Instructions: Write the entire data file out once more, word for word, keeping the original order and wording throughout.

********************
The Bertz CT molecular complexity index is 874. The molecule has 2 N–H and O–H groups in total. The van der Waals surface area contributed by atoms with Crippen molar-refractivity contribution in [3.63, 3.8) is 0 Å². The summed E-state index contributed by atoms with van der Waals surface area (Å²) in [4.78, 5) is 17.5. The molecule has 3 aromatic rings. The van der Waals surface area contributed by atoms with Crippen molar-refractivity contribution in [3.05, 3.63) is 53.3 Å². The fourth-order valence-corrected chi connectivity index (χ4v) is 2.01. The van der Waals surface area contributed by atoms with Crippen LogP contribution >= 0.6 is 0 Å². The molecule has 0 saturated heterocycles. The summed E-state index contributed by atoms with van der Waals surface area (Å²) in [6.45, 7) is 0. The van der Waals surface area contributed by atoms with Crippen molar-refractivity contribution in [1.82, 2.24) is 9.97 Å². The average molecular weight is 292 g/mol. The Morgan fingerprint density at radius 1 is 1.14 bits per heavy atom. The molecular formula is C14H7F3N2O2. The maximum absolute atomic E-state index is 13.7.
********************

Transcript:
The Bertz CT molecular complexity index is 874. The molecule has 2 N–H and O–H groups in total. The van der Waals surface area contributed by atoms with Crippen molar-refractivity contribution in [3.63, 3.8) is 0 Å². The summed E-state index contributed by atoms with van der Waals surface area (Å²) in [4.78, 5) is 17.5. The molecule has 3 aromatic rings. The van der Waals surface area contributed by atoms with Crippen molar-refractivity contribution in [3.05, 3.63) is 53.3 Å². The fourth-order valence-corrected chi connectivity index (χ4v) is 2.01. The van der Waals surface area contributed by atoms with Crippen LogP contribution >= 0.6 is 0 Å². The molecule has 0 saturated heterocycles. The summed E-state index contributed by atoms with van der Waals surface area (Å²) in [6.45, 7) is 0. The van der Waals surface area contributed by atoms with Crippen molar-refractivity contribution in [1.82, 2.24) is 9.97 Å². The average molecular weight is 292 g/mol. The Morgan fingerprint density at radius 1 is 1.14 bits per heavy atom. The molecular formula is C14H7F3N2O2. The maximum absolute atomic E-state index is 13.7.